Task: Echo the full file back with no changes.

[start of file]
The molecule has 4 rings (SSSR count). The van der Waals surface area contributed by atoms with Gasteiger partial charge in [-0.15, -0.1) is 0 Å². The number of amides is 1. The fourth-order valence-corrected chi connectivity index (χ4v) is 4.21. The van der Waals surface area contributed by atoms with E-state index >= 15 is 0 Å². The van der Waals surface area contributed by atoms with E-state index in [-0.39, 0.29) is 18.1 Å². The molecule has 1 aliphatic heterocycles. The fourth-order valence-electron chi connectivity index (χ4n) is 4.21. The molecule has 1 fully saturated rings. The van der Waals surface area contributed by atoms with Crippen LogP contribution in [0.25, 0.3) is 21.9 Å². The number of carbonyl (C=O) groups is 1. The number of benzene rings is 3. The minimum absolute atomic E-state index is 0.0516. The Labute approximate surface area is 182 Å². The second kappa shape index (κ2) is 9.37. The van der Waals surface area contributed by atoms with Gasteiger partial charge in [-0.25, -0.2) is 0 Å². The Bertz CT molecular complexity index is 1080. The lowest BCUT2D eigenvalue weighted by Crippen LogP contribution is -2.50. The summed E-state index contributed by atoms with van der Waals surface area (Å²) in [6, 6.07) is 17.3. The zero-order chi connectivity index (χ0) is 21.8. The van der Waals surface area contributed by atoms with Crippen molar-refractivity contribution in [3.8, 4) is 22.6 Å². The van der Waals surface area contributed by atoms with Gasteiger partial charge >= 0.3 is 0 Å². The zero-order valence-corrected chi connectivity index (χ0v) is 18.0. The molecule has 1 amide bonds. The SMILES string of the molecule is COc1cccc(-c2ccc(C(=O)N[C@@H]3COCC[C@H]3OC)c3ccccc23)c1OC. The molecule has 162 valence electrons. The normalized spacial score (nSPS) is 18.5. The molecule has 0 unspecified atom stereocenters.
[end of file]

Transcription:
The molecule has 4 rings (SSSR count). The van der Waals surface area contributed by atoms with Gasteiger partial charge in [-0.15, -0.1) is 0 Å². The number of amides is 1. The fourth-order valence-corrected chi connectivity index (χ4v) is 4.21. The van der Waals surface area contributed by atoms with E-state index >= 15 is 0 Å². The van der Waals surface area contributed by atoms with E-state index in [-0.39, 0.29) is 18.1 Å². The molecule has 1 aliphatic heterocycles. The fourth-order valence-electron chi connectivity index (χ4n) is 4.21. The molecule has 1 fully saturated rings. The van der Waals surface area contributed by atoms with Crippen LogP contribution in [0.25, 0.3) is 21.9 Å². The number of carbonyl (C=O) groups is 1. The number of benzene rings is 3. The minimum absolute atomic E-state index is 0.0516. The Labute approximate surface area is 182 Å². The second kappa shape index (κ2) is 9.37. The van der Waals surface area contributed by atoms with Gasteiger partial charge in [-0.25, -0.2) is 0 Å². The Bertz CT molecular complexity index is 1080. The lowest BCUT2D eigenvalue weighted by Crippen LogP contribution is -2.50. The summed E-state index contributed by atoms with van der Waals surface area (Å²) in [6, 6.07) is 17.3. The zero-order chi connectivity index (χ0) is 21.8. The van der Waals surface area contributed by atoms with Crippen molar-refractivity contribution in [3.8, 4) is 22.6 Å². The van der Waals surface area contributed by atoms with Gasteiger partial charge >= 0.3 is 0 Å². The zero-order valence-corrected chi connectivity index (χ0v) is 18.0. The molecule has 1 amide bonds. The SMILES string of the molecule is COc1cccc(-c2ccc(C(=O)N[C@@H]3COCC[C@H]3OC)c3ccccc23)c1OC. The molecule has 162 valence electrons. The normalized spacial score (nSPS) is 18.5. The molecule has 0 unspecified atom stereocenters.